Cognitive Motivations of Free Riding and Cooperation and Impaired Strategic Decision Making in Schizophrenia During a Public Goods Game
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- Cognitive Motivations of Free Riding and Cooperation and Impaired Strategic Decision Making in Schizophrenia During a Public Goods Game
- Chung, Dongil; Kim, Yang-Tae; Jeong, Jaeseung
- Issue Date
- OXFORD UNIV PRESS
- SCHIZOPHRENIA BULLETIN, v.39, no.1, pp.112 - 119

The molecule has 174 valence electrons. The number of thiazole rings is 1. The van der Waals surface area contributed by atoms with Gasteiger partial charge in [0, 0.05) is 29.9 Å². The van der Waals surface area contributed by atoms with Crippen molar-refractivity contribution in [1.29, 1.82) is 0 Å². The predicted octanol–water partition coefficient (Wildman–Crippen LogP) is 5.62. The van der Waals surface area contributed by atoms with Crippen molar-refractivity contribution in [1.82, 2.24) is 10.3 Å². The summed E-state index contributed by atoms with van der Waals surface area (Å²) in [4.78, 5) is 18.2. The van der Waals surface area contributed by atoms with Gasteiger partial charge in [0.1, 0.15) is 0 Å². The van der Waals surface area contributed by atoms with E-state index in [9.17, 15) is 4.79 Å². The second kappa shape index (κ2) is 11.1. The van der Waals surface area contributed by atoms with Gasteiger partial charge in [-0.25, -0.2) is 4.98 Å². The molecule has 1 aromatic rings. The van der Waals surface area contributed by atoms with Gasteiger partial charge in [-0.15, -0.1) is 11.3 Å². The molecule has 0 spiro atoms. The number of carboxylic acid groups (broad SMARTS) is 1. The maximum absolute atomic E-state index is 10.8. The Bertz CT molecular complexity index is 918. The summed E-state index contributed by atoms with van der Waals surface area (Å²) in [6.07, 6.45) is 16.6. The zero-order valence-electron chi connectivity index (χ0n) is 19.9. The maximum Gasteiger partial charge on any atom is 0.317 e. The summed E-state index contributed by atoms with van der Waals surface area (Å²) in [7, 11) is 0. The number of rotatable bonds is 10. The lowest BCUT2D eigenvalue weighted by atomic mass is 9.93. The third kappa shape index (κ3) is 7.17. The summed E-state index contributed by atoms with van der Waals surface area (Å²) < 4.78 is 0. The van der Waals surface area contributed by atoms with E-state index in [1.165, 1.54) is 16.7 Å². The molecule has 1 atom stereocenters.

- Schizophrenia is generally characterized by various positive and negative symptoms that are accompanied by significant social dysfunction. Various researchers investigated the functional impairments in schizophrenia including impaired theory of mind (TOM), poor integration of affective and cognitive information, and malfunctioning of adaptive and strategic learning process. However, most of the studies were limited to simplified cognitive tests or computerized choice games that exclude real social interaction. The aim of the current study was to investigate human strategies based on the incentives and particularly the cognitive and emotional motivations of free riding. We examined the decision patterns of 41 healthy subjects (HSs) and 37 schizophrenia patients (SZ) during the public goods game (PGG), one of the games simulating human cooperation and free riding in group interactions. Strategic decision processes during the iterative binary PGG were assessed in terms of cognitive understanding, loss sensitivity, and TOM. We found that greed and loss sensitivity both motivated free-riding behavior in the HS, but that they were more vulnerable to greedy incentives than to possible loss. More significantly, the SZ clearly displayed a lower prevalence of free riding and distinct decision patterns from HS. Nonstrategic and unexpectedly low free ridings in the SZ likely arise from poor integration of cognitive and affective information. We suggest that loss sensitivity and TOM as well as cognitive understanding are involved in regulation of the free riding and cooperative behavior.
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